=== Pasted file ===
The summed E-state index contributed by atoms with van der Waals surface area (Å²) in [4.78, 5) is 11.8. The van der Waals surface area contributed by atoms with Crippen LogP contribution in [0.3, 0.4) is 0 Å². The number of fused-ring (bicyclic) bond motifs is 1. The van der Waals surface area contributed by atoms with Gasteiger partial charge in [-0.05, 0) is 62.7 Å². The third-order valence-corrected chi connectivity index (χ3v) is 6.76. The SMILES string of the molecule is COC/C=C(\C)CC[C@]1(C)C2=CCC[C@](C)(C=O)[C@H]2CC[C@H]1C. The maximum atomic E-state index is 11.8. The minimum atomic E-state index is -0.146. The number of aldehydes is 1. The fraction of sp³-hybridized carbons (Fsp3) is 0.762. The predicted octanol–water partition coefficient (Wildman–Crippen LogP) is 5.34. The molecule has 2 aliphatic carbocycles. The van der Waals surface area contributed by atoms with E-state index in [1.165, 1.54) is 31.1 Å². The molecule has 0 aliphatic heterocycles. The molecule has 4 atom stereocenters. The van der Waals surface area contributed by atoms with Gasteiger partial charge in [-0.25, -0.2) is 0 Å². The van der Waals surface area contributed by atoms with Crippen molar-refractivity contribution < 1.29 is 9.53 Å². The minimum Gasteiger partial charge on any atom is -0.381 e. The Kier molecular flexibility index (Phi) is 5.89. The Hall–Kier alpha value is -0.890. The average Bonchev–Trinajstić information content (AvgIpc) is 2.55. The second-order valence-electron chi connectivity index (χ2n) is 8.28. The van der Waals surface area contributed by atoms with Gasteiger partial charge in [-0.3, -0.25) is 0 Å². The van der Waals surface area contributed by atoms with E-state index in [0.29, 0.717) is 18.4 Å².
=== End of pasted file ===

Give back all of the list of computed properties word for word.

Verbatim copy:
The summed E-state index contributed by atoms with van der Waals surface area (Å²) in [4.78, 5) is 11.8. The van der Waals surface area contributed by atoms with Crippen LogP contribution in [0.3, 0.4) is 0 Å². The number of fused-ring (bicyclic) bond motifs is 1. The van der Waals surface area contributed by atoms with Gasteiger partial charge in [-0.05, 0) is 62.7 Å². The third-order valence-corrected chi connectivity index (χ3v) is 6.76. The SMILES string of the molecule is COC/C=C(\C)CC[C@]1(C)C2=CCC[C@](C)(C=O)[C@H]2CC[C@H]1C. The maximum atomic E-state index is 11.8. The minimum atomic E-state index is -0.146. The number of aldehydes is 1. The fraction of sp³-hybridized carbons (Fsp3) is 0.762. The predicted octanol–water partition coefficient (Wildman–Crippen LogP) is 5.34. The molecule has 2 aliphatic carbocycles. The van der Waals surface area contributed by atoms with E-state index in [1.165, 1.54) is 31.1 Å². The molecule has 0 aliphatic heterocycles. The molecule has 4 atom stereocenters. The van der Waals surface area contributed by atoms with Gasteiger partial charge in [-0.25, -0.2) is 0 Å². The van der Waals surface area contributed by atoms with Crippen molar-refractivity contribution < 1.29 is 9.53 Å². The minimum Gasteiger partial charge on any atom is -0.381 e. The Kier molecular flexibility index (Phi) is 5.89. The Hall–Kier alpha value is -0.890. The average Bonchev–Trinajstić information content (AvgIpc) is 2.55. The second-order valence-electron chi connectivity index (χ2n) is 8.28. The van der Waals surface area contributed by atoms with Gasteiger partial charge in [-0.3, -0.25) is 0 Å². The van der Waals surface area contributed by atoms with E-state index in [0.29, 0.717) is 18.4 Å².